A message from our friends at UCLA Health
Influenza causes more than 30,000 deaths annually in the United States, prompting the Centers for Disease Control and Prevention to recommend that everyone age 6 months or older get the flu vaccine each year.
“Influenza is a very serious illness that causes a lot of suffering, hospitalization and unnecessary deaths, particularly among the very old, the very young and those with chronic health conditions or compromised immune systems,” says Dr. Evelyn Curls, an internal medicine specialist at UCLA Health’s Redondo Beach practice. “The flu shot is a very simple – and safe – way to prevent the spread of this dangerous illness.”
Because the influenza virus arrives in different strains each year, you need a flu shot annually, she explains, adding that fall is the ideal time to obtain the vaccination. It takes about two weeks for your immune system to develop antibodies against the predicted strain.
Many people mistakenly believe that you can get the flu or become ill from the vaccine. “You cannot get the flu from a flu shot because the vaccine is created from inactivated virus,” explains Dr. Jennifer Logan, a family medicine physician at the UCLA-Redondo Beach office. “In rare cases, the vaccine can cause a minor immune response for the first 24 to 48 hours, including a low-grade fever or muscle pain.”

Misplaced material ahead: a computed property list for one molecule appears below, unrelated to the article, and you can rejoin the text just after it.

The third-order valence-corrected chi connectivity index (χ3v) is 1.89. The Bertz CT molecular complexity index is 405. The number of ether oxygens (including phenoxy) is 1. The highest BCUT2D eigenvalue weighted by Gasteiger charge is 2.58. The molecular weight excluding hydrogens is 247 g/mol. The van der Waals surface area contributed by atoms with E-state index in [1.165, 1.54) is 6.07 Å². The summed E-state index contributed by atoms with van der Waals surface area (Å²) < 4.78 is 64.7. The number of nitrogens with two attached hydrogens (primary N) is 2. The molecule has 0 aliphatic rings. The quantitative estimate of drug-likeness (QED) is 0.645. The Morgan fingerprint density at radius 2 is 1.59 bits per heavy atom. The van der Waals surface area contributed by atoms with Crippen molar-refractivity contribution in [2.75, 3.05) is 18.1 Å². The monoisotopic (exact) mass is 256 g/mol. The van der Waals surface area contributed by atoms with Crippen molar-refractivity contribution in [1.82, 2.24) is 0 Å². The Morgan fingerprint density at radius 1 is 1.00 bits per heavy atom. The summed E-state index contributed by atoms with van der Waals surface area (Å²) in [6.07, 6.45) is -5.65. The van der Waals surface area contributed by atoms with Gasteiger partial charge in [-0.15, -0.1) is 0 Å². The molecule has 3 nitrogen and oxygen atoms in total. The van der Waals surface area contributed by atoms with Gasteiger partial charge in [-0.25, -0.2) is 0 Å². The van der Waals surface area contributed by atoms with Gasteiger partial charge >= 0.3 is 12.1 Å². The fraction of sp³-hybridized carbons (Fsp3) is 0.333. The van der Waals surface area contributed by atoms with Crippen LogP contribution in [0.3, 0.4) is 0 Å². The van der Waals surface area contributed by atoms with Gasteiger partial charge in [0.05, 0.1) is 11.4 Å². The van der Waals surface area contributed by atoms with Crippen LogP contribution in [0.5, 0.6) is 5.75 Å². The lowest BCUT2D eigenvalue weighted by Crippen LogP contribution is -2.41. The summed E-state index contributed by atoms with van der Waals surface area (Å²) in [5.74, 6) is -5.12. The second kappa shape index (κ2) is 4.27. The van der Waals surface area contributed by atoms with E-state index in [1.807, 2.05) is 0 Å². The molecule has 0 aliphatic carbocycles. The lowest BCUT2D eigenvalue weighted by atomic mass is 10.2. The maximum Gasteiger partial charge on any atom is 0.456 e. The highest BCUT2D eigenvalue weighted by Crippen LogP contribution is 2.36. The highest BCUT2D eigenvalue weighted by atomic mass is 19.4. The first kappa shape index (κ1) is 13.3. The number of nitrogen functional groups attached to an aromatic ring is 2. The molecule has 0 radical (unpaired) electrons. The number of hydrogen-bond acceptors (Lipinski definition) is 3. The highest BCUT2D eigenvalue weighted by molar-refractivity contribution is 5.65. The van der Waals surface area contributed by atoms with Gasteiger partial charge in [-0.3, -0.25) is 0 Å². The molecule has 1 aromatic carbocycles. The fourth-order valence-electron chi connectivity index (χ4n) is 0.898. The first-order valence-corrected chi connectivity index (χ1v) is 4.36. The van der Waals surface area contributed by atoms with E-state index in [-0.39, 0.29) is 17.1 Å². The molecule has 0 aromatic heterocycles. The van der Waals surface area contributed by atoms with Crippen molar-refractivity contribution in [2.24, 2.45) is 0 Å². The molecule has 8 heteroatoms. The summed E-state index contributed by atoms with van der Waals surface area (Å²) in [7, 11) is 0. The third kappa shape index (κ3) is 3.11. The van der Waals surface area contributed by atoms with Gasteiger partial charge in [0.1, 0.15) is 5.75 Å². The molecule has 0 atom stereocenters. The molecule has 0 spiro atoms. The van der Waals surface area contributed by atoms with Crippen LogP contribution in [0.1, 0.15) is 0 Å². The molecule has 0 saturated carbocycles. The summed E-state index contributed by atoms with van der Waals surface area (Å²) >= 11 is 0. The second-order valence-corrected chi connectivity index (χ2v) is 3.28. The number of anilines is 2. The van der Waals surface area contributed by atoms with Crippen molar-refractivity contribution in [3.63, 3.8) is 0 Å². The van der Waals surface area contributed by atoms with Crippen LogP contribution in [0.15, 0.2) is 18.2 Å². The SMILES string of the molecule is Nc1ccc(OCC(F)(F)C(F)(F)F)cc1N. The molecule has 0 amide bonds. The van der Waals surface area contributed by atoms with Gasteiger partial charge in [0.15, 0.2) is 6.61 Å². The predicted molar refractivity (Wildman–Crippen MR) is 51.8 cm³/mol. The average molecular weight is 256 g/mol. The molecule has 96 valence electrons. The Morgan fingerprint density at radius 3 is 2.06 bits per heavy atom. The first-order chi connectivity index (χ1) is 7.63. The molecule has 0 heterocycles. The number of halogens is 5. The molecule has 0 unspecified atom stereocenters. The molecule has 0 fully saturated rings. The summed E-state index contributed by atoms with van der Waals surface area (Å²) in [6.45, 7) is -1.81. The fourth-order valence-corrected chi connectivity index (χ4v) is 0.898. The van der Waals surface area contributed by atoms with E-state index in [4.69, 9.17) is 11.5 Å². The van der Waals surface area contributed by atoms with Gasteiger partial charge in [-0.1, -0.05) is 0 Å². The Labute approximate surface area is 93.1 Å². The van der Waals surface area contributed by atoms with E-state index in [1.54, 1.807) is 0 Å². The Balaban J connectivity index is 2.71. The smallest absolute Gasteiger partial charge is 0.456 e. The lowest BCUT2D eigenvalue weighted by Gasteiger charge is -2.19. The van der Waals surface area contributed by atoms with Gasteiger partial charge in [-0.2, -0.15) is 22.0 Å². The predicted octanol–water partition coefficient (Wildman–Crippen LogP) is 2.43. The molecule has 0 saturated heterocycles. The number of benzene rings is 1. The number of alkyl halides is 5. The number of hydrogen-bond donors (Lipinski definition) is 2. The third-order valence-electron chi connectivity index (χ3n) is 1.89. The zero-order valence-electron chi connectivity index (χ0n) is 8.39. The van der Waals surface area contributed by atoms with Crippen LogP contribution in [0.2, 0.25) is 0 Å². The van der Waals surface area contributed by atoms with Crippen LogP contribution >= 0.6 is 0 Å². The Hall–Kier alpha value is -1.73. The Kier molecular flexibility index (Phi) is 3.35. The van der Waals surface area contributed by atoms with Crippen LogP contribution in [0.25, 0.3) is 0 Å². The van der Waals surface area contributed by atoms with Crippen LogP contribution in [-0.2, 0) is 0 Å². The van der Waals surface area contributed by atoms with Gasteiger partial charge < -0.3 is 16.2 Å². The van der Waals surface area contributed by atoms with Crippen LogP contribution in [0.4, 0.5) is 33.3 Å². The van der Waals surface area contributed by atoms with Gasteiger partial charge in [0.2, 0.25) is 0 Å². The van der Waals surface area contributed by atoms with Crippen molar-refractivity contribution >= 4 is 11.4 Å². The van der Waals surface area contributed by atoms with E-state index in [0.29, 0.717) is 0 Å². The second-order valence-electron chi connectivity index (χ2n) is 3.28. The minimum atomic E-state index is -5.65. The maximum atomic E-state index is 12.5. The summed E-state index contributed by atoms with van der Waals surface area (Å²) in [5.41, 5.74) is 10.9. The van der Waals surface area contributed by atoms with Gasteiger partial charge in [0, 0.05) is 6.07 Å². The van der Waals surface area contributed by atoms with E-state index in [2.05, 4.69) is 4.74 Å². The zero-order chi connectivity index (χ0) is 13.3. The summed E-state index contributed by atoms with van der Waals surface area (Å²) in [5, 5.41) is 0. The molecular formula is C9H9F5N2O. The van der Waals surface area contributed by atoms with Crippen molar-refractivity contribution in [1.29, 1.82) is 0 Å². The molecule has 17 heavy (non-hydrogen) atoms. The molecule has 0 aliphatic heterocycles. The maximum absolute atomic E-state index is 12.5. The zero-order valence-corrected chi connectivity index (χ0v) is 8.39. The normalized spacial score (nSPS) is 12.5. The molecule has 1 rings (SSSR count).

That minor discomfort is nothing compared to the symptoms of full-on flu, Dr. Logan adds, and well worth the benefits of getting a flu shot.
So, who should get a flu shot? The answer is virtually everyone, per the CDC recommendations.
“People think flu shots are just for the elderly, infants and those with chronic health conditions, but healthy young and middle-aged adults also should get vaccinated,” says Dr. Curls.
“Everyone is at risk of developing the flu,” adds Dr. Logan. “Beyond protecting themselves with flu shots, they have a responsibility to protect those around them.”
Drs. Evelyn Curls and Jennifer Logan are internal medicine and family medicine specialists at the UCLA Health-Redondo Beach office. For more information, visit www.uclahealth.org/RedondoBeach or call (310) 937-8555.